MUSIC REVIEW: ‘Fanney Khan’ is bland and blah

By Bryan Durham - July 19, 2018

MUSIC REVIEW: ‘Fanney Khan’ is bland and blah

The music-makers took the title too seriously, it seems!

MUSIC: Amit Trivedi, Tanishk Bagchi
LYRICS: Irshad Kamil
RATING: ** 1/2

Tanishk Bagchi plays ‘back to the future’ as he remakes ‘Jawaan Hai Mohabbat’ from the 1946 film Anmol Ghadi. Yes, we’ve kind of used up all the newer classics. Sunidhi Chauhan is pitchy in some parts. The jhankaar beats don’t do much to cover it up either. And yeah, Irshad Kamil’s verse is making us wonder if he’s on a hiatus and there’s someone else impersonating him.

It’s time for us to wake-and-shake to some classic Nusrat Fateh Ali Khan and burn the dance floor with Sunidhi Chauhan and Divya Kumar bringing a summery vibe to what is essentially a moody qawwali, but this re-creation is courtesy, a debutant in this space. Say hello to Mr Amit Trivedi! Light, loose and loud, it’s meant to be cutesy, but is SOOOOO whatever. Yeah, whatever.

Amit Trivedi enlists the woes of a regular Joe whose biggest problem is making do with what he has. Experimental, it’s the sort of introductory track with a beautiful wind instrument section. Is he trying to question the inflation though? Is this a statement by Irshad Kamil on the ruling party’s election promise? Or is it a more personal pondering.

If you’re not discovered or found, doesn’t mean you have lost. The words behind the song are powerful in their intent. It’s a motivational track that encourages you to be your own person. A lilting melody with old-world charm, it has Monali Thakur sounding screechy in parts, yet mostly earnest. Her high notes are exuberant and sharp, though the pronunciation isn’t always clear. The price of being yourself, we guess.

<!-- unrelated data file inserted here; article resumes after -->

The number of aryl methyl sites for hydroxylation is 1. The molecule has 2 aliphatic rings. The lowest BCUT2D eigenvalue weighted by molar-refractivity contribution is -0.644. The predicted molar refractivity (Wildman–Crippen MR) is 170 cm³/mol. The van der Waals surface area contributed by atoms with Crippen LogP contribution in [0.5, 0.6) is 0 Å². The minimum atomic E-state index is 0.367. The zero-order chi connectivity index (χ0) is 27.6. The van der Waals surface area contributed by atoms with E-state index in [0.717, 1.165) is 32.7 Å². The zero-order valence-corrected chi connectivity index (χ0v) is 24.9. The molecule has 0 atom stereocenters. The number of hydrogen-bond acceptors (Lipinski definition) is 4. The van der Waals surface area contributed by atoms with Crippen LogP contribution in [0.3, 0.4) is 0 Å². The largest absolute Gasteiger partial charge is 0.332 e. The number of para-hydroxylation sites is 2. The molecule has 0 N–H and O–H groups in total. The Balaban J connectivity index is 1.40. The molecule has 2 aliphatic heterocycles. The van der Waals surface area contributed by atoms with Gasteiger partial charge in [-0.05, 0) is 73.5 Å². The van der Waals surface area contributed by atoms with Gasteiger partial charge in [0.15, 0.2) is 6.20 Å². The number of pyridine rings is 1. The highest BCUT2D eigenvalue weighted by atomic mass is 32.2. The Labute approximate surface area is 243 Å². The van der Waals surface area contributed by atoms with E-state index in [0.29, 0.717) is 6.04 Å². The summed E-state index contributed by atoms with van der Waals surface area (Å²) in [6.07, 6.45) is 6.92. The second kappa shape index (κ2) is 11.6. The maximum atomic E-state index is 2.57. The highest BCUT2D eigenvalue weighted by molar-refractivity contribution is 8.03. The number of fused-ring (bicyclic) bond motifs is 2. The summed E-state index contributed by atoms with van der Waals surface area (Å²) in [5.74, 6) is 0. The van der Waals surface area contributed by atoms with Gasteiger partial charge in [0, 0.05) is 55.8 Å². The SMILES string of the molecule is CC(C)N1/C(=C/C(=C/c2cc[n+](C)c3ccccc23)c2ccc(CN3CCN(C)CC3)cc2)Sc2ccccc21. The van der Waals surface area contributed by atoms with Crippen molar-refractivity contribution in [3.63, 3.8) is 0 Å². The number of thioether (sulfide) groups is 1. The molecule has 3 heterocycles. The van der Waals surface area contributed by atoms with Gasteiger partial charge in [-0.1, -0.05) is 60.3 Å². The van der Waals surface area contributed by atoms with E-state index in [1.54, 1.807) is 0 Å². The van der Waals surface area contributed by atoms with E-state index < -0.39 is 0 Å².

Amit takes a traditional Marathi folk song out on a quirky Bollywood spin with Monali singing this one at a nukkad ka variety show. Feel toh aa rahi hai, and she does what’s required of her. It’s best heard loud, but if you do, it’ll have people wondering what happened to your taste in music.

If the intention was to downplay what one’s best at and settle for okay-ish, AT & Co, have done awesomely. Tanishk’s usually far better at what he does, too. Looks like everybody in the music department took the title a little too literally.


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